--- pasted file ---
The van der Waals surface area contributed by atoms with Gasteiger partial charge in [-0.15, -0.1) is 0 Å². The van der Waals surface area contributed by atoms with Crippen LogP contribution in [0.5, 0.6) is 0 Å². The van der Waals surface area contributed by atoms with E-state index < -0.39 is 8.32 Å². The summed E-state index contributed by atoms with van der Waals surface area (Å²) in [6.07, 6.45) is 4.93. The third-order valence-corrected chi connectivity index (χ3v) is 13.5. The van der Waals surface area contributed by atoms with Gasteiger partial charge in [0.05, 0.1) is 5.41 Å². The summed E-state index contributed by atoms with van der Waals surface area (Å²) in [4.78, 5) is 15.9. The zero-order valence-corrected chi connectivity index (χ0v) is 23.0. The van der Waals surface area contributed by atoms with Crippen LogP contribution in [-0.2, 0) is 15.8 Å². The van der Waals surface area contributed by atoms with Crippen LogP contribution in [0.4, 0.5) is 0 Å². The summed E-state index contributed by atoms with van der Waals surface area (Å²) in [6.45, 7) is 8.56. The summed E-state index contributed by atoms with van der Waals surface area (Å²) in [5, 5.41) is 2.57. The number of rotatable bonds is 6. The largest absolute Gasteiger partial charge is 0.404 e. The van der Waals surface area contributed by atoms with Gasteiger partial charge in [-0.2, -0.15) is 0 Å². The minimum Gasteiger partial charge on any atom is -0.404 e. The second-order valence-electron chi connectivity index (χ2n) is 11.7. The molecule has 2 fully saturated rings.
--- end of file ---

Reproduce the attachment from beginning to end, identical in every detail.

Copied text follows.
The van der Waals surface area contributed by atoms with Gasteiger partial charge in [-0.15, -0.1) is 0 Å². The van der Waals surface area contributed by atoms with Crippen LogP contribution in [0.5, 0.6) is 0 Å². The van der Waals surface area contributed by atoms with E-state index < -0.39 is 8.32 Å². The summed E-state index contributed by atoms with van der Waals surface area (Å²) in [6.07, 6.45) is 4.93. The third-order valence-corrected chi connectivity index (χ3v) is 13.5. The van der Waals surface area contributed by atoms with Gasteiger partial charge in [0.05, 0.1) is 5.41 Å². The summed E-state index contributed by atoms with van der Waals surface area (Å²) in [4.78, 5) is 15.9. The zero-order valence-corrected chi connectivity index (χ0v) is 23.0. The van der Waals surface area contributed by atoms with Crippen LogP contribution in [-0.2, 0) is 15.8 Å². The van der Waals surface area contributed by atoms with Crippen LogP contribution in [0.4, 0.5) is 0 Å². The summed E-state index contributed by atoms with van der Waals surface area (Å²) in [6.45, 7) is 8.56. The summed E-state index contributed by atoms with van der Waals surface area (Å²) in [5, 5.41) is 2.57. The number of rotatable bonds is 6. The largest absolute Gasteiger partial charge is 0.404 e. The van der Waals surface area contributed by atoms with Gasteiger partial charge in [-0.2, -0.15) is 0 Å². The minimum Gasteiger partial charge on any atom is -0.404 e. The second-order valence-electron chi connectivity index (χ2n) is 11.7. The molecule has 2 fully saturated rings.